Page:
January 2009 | Commentary | Checking In

Measure for Measure

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You don't have to dissect Shakespeare to understand that what you put into something you redeem in equal measures—and often more. But in these Dickensian times, businesses are tasked with squeezing out costs and cinching their purse strings. Putting together this year's Logistics Planner issue, we took William's advice ≠- investing more time, more resources, and more research to craft nearly 500 pages of information with one singular intention—to help you get more done with less this year. Even Charles would be proud.

The idea of getting back to basics and paying attention to detail threads its way through this issue. This year's cover story, Rediscovering the Classics, harkens back to the tried-and-true, with an instructive interlude into transportation and logistics fundamentals. Toning down pie in the sky strategy and techno-rhetoric, we give credence to the "gruel and grog" elements that nourish innovation. Complexity is borne of simplicity, so acing these basics can help businesses make sense of the convoluted.

If there is one industry that personifies the gritty determination and resolve of grassroots logistics, it's motor freight. To give a pulse and feel for the twists and turns 2009 will bring shippers and carriers alike, Inbound Logistics invited seven leading trucking executives to share their insight and opinion in Ask the Big Wheels.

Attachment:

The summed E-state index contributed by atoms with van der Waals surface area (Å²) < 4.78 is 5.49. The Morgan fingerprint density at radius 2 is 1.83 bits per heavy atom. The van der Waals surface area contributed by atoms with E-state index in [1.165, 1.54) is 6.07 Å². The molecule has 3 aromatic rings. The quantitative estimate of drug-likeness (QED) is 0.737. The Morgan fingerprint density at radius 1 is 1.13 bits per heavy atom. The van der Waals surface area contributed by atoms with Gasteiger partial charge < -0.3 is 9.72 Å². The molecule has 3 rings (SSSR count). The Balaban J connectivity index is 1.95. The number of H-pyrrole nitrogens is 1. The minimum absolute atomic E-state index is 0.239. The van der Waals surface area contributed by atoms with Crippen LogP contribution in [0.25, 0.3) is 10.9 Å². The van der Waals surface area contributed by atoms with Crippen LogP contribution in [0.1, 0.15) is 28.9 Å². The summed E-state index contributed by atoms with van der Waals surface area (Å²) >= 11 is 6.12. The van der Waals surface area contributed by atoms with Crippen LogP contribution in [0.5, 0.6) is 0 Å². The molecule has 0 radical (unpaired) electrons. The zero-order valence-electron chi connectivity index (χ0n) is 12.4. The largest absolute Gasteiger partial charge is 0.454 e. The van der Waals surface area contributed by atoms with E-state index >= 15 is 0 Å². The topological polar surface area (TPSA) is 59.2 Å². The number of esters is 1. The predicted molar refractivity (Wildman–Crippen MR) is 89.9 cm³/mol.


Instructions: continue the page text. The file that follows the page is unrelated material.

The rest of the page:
Sourcing LTL and TL shipments is at the core of transportation departments. In On the Move, John Edwards takes a peak behind closed doors and explores a day in the life of three transportation managers who stick to the basics to stoke greater efficiencies and economies in their respective enterprises.

Transportation managers can appreciate the planning and diligence necessary to bring food to the table. As a dessert to our main editorial entrées, How'd That Get On My Plate? cultivates the implicit challenges shippers face when transporting seasonal harvests to seasoned demand.

As always, the anchor of this issue is the Logistics Planner Profiles directory (p.327), an in-depth index of leading logistics players. These market leaders know a thing or two about transportation and logistics fundamentals. Bookmark and revisit these need-to-see profiles, and reach out to the companies featured as you work your way through the year.

Readers tell us the Logistics Planner issue isn't a "scan and can" read. So share it with your peers, distribute it among your staff and supply chain partners, download it from our Web site. Spread the word, and use the Logistics Planner to build a measure of success in 2009.

Finally, a heartfelt thank you to the IL staff, who worked tirelessly and passionately to produce this issue: Michael Murphy, Mary Brennan, Shawn Kelloway, Joseph O'Reilly, Catherine Harden, and Sonia Casiano all bring an extra measure of talent and devotion to their craft.

Digital Editions

November 2014 Cover

Full Digital Issue

November 2014

(76 pages • 16.23 MB PDF)

July 2014 Cover

Full Digital Issue

July 2014

(261 pages • 56.1 MB PDF)

2014 Logistics Planner Cover

Digital Edition

2014 Logistics Planner

(162 pages • 23.2 MB PDF)

Who’s Who in Airfreight Forwarding 2014 Cover

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Who’s Who in Airfreight Forwarding 2014

(5 pages • 0.2 MB PDF)

H.O.W. 2014 Cover

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H.O.W. 2014

(5 pages • 0.5 MB PDF)